Just at the time of his first campaign in Italy, Napoleon, commissioned the: "Route 212 de Génes à Plaisance", a large carriageable road born on the ruins of the ancient "Caminus Ianuae" (along the course of the Trebbia river), a road of primary importance for every conquest projects.
The soul of the great "Route 212" and of the "Caminus Ianuae" still lives in the current State Road 45 (SS 45), a beautiful scenic road that winds along the river Trebbia in its narrow gorge through the high Apennines.
A place that Ernest Hemingway called one of the most beautiful landscapes in the world (whose access door has always been the splendid Castle and Village of Rivalta..)
First mentions date back the early 11th century, right in the Middle Ages, when the emperor of Germany (Henry III) donated the castle to Benedictines of San Savino’s monastery in Piacenza. The abbot of the monastery (Landi di Cerreto) granted the cultivation of feud to local “de Ripalta” family, that later took possession. Afterwards, the castle became propriety of the powerful Malaspina family, who held various castles in Val Trebbia and adjacent valleys.
In the 13th century, among sieges and changes in ownership, even Rivalta was involved in fight between ♗♝ Guelphs, (loyal to the papacy) and ♚♔ Ghibellines (loyal to the emperor) which, as elsewhere in Italy, clashed mainly for divide lands and local interests. For this reason, in 1255, the ghibelline Lord Oberto Pallavicino (Imperial Vicar in Piacenza and Lord of Piacenza, Milan, and Cremona) ordered the destruction of a number of forts of Guelph party including the Castle of Rivalta.
In the early 14th century, the castle was bought by the nobleman Obizzo Landi (a.k.a. Opizzone) from the “de Ripalta” family. The castle, reconstructed and further strengthened, it was intended to act as a starting point for the conquest of the nearby Piacenza; taking it away from his powerful friend Galeazzo Visconti (🇮🇹 Duke of Milan and ♚♔ Emperor's sympathizer).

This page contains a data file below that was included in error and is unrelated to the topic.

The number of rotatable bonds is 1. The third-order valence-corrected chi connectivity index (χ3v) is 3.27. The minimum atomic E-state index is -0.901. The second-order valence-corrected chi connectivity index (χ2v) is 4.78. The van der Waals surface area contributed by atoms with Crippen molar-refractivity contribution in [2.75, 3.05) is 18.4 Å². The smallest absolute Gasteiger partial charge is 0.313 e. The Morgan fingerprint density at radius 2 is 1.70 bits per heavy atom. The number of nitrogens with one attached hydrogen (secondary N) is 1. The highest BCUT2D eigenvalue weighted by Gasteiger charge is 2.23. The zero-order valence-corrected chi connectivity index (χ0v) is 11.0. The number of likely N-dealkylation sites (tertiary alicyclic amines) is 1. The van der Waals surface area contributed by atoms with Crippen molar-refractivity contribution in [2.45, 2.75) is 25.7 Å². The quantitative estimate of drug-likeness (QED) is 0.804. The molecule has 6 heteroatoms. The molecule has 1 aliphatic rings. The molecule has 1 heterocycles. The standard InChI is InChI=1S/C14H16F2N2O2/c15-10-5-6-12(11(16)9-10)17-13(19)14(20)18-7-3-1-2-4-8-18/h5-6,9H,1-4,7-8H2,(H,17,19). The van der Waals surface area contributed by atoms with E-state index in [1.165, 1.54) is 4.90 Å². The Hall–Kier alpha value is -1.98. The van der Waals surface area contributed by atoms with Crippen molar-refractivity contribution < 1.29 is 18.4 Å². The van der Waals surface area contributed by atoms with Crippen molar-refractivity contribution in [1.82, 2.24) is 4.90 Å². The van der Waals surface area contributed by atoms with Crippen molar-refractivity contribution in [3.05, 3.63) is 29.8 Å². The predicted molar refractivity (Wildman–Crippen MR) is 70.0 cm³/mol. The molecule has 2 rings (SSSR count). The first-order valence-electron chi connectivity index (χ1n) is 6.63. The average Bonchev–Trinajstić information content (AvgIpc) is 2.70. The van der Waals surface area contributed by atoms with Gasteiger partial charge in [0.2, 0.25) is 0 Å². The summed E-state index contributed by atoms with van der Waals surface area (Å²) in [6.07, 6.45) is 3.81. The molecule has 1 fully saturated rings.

However, this intent led to three months of siege to the Castle forcing thus forcing Obizzo to run away and to seek help to the ♗♝ Popes's troops. In memory of this nobleman, the quadrangular tower positioned at the entrance of the castle it's called precisely "Opizzone" (on which you can still see the signs left by the many battles fought here).
Despite Obizzo's bad luck, these plans proved to be successful, indeed they led to the final defeat of the Visconti and to affirmation of the Landi family (that for almost 400 years ruled on these lands).
In the 15th century, since the first fire weapons appeared on European battlefields in this period, the castle was thoroughly renovated by Earl Manfredo Landi; the castle was fortified with thicker walls and stronger towers and its distinctive rounded tower was added during this period. The tower, overlooking Trebbia and Po valleys, it's crowned by an unusual roof and rumors say that it was designed by the same architect (Pietro Solari) which invented the 🇷🇺 Kremlin in Moscow. Also from this period it's dated the parish church of S. Martin located with the medieval borough.
Following the series of wars, battles, besieges, and treasons occured throughout centuries in the area of Piacenza; the castle was attacked or conquered several times by: 🇮🇹 Milanese, 🇪🇸 Spanish, 🇩🇪 Germans, 🇫🇷 French. Within the castle there is also a room dedicated to the 💥 Lepanto battle (of 1571), in which many local noble families took part
In the late 1700s, the castle lost its defense needs and was transformed into an elegant country residence; thus completing its Renaissance-like appearance that still we can see today. Also from this period are the paintings located within Saint Martin's church, related to the Emilian artist "Ferrante of Bologna".
In the 19th century, due the death of the last heir of the Landi principles, the castle was bought by Earl Carlo Zanardi Landi of Veano (whose descendants still live in the castle today).
Nowdays, the castle is still a private property; surrounded by a magnificent park (which isolates the sumptuous residence from the annexed buildings) and is frequently visited by celebrities when they visit Italy, such as the Royal Families of Britain, Sweden, and Holland ( 3 × 👑 = 💯 ). Princess Margaret of England spent her summers here in the castle for over ten years as a guest of the Landi family. It seems even that Margaret, during a night in the Castle, heard Giuseppe (cook's ghost) for more than ten minutes move furniture and turn on lights (😱 = 👻 + 👨🏻🍳).